A Brief History of the Marque
Founded in 1901 as a motor vehicle firm, under the Argus name they produced an extensive range of engines for the fledgling aviation industry beginning around 1906. They produced at least one engine for Sikorsky of Ukraine in 1910, and supplied engines to the German air force during the First World War.
In 1938 the Nazis forced the Jewish owner Moritz Straus to sell the firm, which was bought by Junkers for around half its real value. BMW had offered a quarter of its value. Straus fled to Switzerland and survived the Holocaust.
He had also owned a majority shareholding in Horch, which in the 1930s were the best-selling luxury cars in Germany. These automobiles were frequently seen with Hermann Goering and Adolph Hitler aboard, so it's rather ironic that they loved their Jewish cars. The Horch 930 was apparently Hitler's favourite.
At the time, Argus Motoren Gesellschaft had 3000 employees and a turnover of 25 million RM.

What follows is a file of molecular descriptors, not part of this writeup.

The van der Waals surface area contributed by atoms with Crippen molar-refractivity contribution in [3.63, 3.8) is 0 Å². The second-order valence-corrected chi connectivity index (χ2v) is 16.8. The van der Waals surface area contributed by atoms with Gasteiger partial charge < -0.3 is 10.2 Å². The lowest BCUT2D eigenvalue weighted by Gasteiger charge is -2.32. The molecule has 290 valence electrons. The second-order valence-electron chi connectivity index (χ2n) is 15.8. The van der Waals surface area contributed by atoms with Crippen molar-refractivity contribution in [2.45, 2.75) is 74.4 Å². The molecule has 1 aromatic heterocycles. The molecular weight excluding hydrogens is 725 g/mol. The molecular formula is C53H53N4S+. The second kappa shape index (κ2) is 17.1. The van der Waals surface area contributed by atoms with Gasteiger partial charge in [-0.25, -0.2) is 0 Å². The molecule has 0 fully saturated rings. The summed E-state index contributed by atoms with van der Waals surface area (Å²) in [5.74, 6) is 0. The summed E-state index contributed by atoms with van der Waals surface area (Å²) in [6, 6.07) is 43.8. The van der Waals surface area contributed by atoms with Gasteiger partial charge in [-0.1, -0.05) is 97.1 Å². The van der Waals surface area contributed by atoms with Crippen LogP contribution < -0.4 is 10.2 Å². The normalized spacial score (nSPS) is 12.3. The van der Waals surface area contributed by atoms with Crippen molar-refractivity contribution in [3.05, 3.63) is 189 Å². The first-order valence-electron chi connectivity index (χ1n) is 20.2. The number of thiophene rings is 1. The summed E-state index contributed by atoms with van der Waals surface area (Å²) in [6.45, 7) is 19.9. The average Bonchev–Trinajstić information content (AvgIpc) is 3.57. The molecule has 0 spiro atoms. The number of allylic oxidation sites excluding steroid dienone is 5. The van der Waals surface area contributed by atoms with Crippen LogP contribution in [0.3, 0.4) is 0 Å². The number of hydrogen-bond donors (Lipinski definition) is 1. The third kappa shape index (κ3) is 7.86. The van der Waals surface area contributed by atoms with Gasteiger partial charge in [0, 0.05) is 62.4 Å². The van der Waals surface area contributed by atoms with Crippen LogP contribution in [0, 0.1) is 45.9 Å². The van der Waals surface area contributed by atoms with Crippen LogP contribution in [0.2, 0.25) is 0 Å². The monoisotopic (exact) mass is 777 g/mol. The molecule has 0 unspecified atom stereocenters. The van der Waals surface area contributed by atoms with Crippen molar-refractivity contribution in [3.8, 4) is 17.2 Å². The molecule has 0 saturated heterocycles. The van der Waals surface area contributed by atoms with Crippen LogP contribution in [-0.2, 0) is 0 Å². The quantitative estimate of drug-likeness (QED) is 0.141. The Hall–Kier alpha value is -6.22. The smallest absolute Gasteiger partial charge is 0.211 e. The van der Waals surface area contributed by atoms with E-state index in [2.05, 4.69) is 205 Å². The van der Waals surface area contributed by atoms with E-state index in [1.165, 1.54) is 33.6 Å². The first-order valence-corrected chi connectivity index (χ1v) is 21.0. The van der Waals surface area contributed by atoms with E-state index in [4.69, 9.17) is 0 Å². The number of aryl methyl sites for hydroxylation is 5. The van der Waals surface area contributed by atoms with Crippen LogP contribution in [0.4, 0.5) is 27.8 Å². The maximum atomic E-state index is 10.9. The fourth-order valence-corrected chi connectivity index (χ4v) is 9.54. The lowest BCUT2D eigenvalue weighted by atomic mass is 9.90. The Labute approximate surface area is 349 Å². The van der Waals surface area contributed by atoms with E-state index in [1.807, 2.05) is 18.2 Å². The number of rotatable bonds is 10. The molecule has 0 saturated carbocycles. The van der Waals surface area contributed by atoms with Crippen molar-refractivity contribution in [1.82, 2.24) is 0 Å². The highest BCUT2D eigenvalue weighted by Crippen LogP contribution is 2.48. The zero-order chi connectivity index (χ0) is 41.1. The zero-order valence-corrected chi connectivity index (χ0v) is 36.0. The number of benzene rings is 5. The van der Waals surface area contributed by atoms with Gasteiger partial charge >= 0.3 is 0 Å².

During the second war Argus supplied engines for the Fieseler Storch and the V1 "Buzzbomb", among others.
After 1945, they began motorcycle production, and being aviation experts they produced a machine which was propeller-driven. It was not a great success, and production ceased in 1948. (1)
In 1948 the Soviets dismantled the factory and moved it to Ettlingen.
1. No mention of a propeller-driven motorcycle exists in the source originally quoted, and there is no record of such a machine in any of the English or German language internet resources on the marque (May 2019). There is no entry for Argus in Tragatsch or Henshaw.
2. Although wikipedia.de claims a definite relationship to Beaufort in the UK, it is more likely that Beaufort was related to a different Argus of Germany which manufactured trucks.
Sources: Wikipedia.de, et al.
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